Purpose: Much current research on lower urinary tract physiology focuses on afferent mechanisms. The main goals are to define and control the signaling pathways by which afferent information is generated and conveyed to the central nervous system. We summarize recent research on bladder afferent mechanisms.
Materials and methods: We systematically reviewed the literature by searching PubMed up to June 2009 with focus on the last 5 years.
Results: At least 2 signaling pathways can be identified, including the urothelial and the myogenic pathway. The urothelial pathway is a functional unit consisting of the urothelium, interstitial cells and afferent nerves in the lamina propria. Signaling occurs via muscle-mucosal mechanoreceptors, mucosal mechanoreceptors and chemoreceptors. The myogenic pathway is activated via in-series mechanoreceptors responding to distention and via spontaneous contractile activity in units of myocytes generating afferent noise.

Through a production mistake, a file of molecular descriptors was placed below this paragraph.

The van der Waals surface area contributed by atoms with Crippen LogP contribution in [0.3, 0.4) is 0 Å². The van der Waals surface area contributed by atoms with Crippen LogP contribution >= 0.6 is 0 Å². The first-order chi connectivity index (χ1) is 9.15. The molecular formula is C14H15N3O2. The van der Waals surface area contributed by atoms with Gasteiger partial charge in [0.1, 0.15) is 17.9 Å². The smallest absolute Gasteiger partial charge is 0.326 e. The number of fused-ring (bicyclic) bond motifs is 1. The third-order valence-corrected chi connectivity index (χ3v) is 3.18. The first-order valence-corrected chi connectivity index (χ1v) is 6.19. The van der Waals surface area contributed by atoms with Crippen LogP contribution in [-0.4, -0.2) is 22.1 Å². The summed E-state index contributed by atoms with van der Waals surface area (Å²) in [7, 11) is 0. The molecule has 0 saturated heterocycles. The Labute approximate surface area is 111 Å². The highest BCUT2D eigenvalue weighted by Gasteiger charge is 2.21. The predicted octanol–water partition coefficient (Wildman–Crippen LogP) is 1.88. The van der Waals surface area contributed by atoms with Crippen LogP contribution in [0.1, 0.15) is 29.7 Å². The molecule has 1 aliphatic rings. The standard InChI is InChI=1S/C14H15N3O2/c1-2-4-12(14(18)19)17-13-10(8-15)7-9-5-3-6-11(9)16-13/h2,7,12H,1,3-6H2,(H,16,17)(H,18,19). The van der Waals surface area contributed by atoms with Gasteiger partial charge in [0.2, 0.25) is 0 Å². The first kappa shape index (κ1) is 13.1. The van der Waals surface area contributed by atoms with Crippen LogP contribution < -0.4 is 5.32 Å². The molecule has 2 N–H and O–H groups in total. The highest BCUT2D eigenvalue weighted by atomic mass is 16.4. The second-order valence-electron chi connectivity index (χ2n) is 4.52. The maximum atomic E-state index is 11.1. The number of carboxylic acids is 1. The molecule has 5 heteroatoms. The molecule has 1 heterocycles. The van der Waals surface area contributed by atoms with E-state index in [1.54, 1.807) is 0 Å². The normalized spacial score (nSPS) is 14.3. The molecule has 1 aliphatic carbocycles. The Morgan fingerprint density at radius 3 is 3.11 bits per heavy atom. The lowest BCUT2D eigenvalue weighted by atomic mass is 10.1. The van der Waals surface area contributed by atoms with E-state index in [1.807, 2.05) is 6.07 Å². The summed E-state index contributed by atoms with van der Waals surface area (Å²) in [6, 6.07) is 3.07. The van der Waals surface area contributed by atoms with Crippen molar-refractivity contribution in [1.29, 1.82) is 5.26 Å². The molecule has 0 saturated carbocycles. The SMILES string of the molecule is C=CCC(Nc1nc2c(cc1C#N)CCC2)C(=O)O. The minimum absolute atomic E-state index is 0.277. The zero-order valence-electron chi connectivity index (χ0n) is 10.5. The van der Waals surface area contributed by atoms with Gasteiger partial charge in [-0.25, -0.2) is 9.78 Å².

Conclusions: To control dysfunctional micturition we must know more about all components involved in normal micturition control, including how afferent information is handled by the central nervous system.
Copyright (c) 2010 American Urological Association Education and Research, Inc. Published by Elsevier Inc. All rights reserved.